Unlike Santa Claus, who is very much taken out of his original historical figure, the Historical Jesus that we know today looks very much like the first century Jewish messianic figure who is presented in the Gospel witnesses. As these Gospel authors are either eyewitnesses or relying on eye witnesses testimony, their unique purpose for writing and framing the actions of Jesus Christ still present a figure who is faithful to the historical figure that lived and died between sixty and forty years prior to the destruction of the Second Temple in Jerusalem.

The Jesus of history that we have been able to recover aligns closely with characteristics of the Jesus of faith that has been venerated and celebrated in the liturgies and worship celebrations of the Church and churches since the first generation of Jesus’ followers. Regardless of where we stand on other issues around Jesus’ life, death, and resurrection, the depiction of Jesus in the Gospels still stands as a historically faithful representation that has stood the test of time. Unlike the Santa Claus of faith, the Jesus of history remains attached to the historical, first century Palestinian Jew who lived among the tumultuous times of the late Second Temple period.

We can be thankful that instead of a benevolent saint who merrily grants wishes and bestows gifts to children, the Jesus of history is one who came into this world for a purpose and can be seen in the passages of Holy Christian Scripture as a savior who is given for the world for all days.

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It Really is Hard to Reconstruct Aspects of the Biblical Times

Last evening, well early this morning, I was reading James Burtchaell’s From Synagogue to Church and came across his discussion about the challenge of reconstructing the underlying forms or pre-existing offices that would have informed the earliest Christian communities. He points out that there well could be a number of traditional patterns and social attitudes that are simply unrecoverable to present day historians. He then provides this excellent illustration:

Imagine the impossible task of any future scholar trying to reconstruct the internal political history of almost any institution in America in ignorance of Robert’s Rules of Order, the format by which virtually all meetings are conducted. The wardens of a Congregationalist church in Newport, a teamsters union in Chicago, a chapter of the Disabled American Veterans in Dubuque: all of the them run their meetings pretty much the same way, Robert’s way. The book is a traditional item of community organization, entirely familiar to the nation, and for that very reason it is so taken for granted that it is rarely mentioned. By the same token, any familiarity which we can gain with similarly familiar antecedents of the earliest Christians will help us to construe better the way that they were following – because they were the only ways they knew of forming a community. (pg 199)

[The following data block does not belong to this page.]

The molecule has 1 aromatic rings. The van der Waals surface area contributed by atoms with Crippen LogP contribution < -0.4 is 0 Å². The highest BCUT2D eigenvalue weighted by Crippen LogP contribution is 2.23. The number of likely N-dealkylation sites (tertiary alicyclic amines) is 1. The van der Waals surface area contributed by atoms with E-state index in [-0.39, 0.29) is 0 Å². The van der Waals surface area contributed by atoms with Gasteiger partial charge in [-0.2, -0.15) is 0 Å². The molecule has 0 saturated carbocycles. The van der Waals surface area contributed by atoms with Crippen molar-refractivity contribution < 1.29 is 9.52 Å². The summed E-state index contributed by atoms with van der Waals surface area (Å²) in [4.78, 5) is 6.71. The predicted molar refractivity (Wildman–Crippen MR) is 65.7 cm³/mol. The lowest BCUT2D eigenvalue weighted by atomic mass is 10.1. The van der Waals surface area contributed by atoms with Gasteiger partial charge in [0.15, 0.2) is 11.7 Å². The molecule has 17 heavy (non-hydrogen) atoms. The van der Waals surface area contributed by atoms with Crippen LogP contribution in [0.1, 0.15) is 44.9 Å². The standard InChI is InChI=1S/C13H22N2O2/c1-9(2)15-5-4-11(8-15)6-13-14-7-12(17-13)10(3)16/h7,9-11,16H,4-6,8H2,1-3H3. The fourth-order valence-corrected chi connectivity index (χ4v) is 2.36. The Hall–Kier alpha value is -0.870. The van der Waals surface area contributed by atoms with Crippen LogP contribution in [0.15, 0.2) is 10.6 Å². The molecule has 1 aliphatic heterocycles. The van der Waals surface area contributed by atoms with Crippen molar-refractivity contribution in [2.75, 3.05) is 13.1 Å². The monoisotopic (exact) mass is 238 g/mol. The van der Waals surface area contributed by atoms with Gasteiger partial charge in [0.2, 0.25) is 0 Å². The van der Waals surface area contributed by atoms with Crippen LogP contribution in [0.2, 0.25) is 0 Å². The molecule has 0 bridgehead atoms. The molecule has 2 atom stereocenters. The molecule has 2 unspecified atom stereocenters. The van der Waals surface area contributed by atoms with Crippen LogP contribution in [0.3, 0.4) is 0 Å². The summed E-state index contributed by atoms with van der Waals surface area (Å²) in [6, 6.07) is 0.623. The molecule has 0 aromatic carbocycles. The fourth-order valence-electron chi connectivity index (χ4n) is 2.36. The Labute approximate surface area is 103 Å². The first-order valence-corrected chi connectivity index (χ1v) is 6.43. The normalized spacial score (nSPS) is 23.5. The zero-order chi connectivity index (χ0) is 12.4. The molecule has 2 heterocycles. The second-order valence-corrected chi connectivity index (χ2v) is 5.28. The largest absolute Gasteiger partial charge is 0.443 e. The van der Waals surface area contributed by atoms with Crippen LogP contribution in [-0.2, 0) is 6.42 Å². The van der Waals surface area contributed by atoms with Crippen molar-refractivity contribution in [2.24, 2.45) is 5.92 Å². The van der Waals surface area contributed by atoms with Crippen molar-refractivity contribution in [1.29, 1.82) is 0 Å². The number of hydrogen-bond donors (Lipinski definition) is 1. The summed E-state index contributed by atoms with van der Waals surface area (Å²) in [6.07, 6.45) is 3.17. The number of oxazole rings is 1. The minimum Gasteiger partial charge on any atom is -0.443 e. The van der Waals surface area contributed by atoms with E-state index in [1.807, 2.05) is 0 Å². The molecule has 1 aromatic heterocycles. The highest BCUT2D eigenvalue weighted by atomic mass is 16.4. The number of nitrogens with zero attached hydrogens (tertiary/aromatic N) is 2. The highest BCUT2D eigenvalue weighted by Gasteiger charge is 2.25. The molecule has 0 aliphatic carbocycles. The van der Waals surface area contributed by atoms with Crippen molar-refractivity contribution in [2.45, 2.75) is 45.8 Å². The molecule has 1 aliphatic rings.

He goes on to note how the earliest Christians would have certainly looked to their common heritage and cultural milieu, specifically the synagogue.

Now, this really does capture the challenge of reconstructing the picture of the first century environment. After numerous generations of critical historical inquiry the picture is becoming increasingly clear. However, it still is missing pieces and a haze of uncertainty persists.

The underlying cultural forms that helped craft and structure authority in the earliest Christian communities are better known today than one hundred years when Sohm and Harnack (et al) were discussing the nature of charism in these early communities. Leaders in the scholarly communities that have pushed away the heavy stones of history have cleared the path and drawn on our growing knowledge of archeology and ancient understanding. Of course, the path is still clouded.

treaty-westSo to frame the continued challenge we think of the historical scholar in 1,000 years that looks back at the United States of America (or whatever country you might think of) and is attempting to work through a pile of yellowed manuscripts of official documents (since out data architecture long vanished because of its delicate state) from the wide ranging organizations as listed above. Perhaps she even has some official files from Congress. Yet Robert’s Rules does not exist in any written form. Imagine the frustration and limited horizons. If any of us could leap into her time we might be able to explain (once we learned the languages) these things better, yet we know we cannot do this.

This same problem vexes historians and biblical scholars.

We have a good picture of these times of antiquity and, perhaps more than any other people of the turn of the age (from BCE to CE) we understand Christians well. The development of the earliest Christianity wasn’t a static venture, but certainly an organic one that has many warts and scars. Yet here the Church still stands in this day (rather different I suggest) and still proclaims a Gospel so similar to the earliest Christian creed “Jesus Christ is Lord.”

The picture of these earliest believers might not be in full color or complete, but it is there and increasingly made clear through the efforts of legitimate, critical scholarship. For those of us looking to add to that picture, or at least learn how to add, a robust and competent historiography (historical method) is necessary for moving forward. It isn’t something that is easily spoken of in small groups or sermons, but it is absolutely necessary for helping finish the picture to which so many have already contributed. And yet, in 500 years, the painting might be just as unfinished.